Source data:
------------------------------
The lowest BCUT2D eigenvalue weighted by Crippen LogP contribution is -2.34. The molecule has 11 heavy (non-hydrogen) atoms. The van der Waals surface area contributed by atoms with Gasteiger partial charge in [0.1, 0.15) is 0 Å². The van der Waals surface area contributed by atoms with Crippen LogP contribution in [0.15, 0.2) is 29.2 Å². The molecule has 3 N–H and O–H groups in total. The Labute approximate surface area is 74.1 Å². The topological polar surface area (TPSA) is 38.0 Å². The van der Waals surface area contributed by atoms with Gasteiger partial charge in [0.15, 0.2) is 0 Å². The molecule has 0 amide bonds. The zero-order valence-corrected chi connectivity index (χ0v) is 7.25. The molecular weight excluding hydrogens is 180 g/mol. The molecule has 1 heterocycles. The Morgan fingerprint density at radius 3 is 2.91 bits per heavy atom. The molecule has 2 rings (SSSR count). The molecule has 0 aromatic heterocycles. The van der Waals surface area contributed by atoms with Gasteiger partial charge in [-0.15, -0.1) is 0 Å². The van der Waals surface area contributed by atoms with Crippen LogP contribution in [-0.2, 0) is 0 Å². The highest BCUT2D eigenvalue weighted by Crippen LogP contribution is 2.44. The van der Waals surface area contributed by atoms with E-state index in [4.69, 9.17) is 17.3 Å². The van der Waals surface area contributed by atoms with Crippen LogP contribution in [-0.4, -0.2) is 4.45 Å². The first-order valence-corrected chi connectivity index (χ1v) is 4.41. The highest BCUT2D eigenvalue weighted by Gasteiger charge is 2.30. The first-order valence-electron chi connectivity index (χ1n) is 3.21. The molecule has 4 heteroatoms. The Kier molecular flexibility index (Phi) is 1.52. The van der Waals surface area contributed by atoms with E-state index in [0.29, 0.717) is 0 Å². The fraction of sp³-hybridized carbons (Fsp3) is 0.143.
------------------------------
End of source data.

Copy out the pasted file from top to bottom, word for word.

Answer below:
The lowest BCUT2D eigenvalue weighted by Crippen LogP contribution is -2.34. The molecule has 11 heavy (non-hydrogen) atoms. The van der Waals surface area contributed by atoms with Gasteiger partial charge in [0.1, 0.15) is 0 Å². The van der Waals surface area contributed by atoms with Crippen LogP contribution in [0.15, 0.2) is 29.2 Å². The molecule has 3 N–H and O–H groups in total. The Labute approximate surface area is 74.1 Å². The topological polar surface area (TPSA) is 38.0 Å². The van der Waals surface area contributed by atoms with Gasteiger partial charge in [0.15, 0.2) is 0 Å². The molecule has 0 amide bonds. The zero-order valence-corrected chi connectivity index (χ0v) is 7.25. The molecular weight excluding hydrogens is 180 g/mol. The molecule has 1 heterocycles. The Morgan fingerprint density at radius 3 is 2.91 bits per heavy atom. The molecule has 2 rings (SSSR count). The molecule has 0 aromatic heterocycles. The van der Waals surface area contributed by atoms with Gasteiger partial charge in [-0.15, -0.1) is 0 Å². The van der Waals surface area contributed by atoms with Crippen LogP contribution in [-0.2, 0) is 0 Å². The highest BCUT2D eigenvalue weighted by Crippen LogP contribution is 2.44. The van der Waals surface area contributed by atoms with E-state index in [4.69, 9.17) is 17.3 Å². The van der Waals surface area contributed by atoms with Crippen LogP contribution in [-0.4, -0.2) is 4.45 Å². The first-order valence-corrected chi connectivity index (χ1v) is 4.41. The highest BCUT2D eigenvalue weighted by Gasteiger charge is 2.30. The first-order valence-electron chi connectivity index (χ1n) is 3.21. The molecule has 4 heteroatoms. The Kier molecular flexibility index (Phi) is 1.52. The van der Waals surface area contributed by atoms with E-state index in [0.29, 0.717) is 0 Å². The fraction of sp³-hybridized carbons (Fsp3) is 0.143.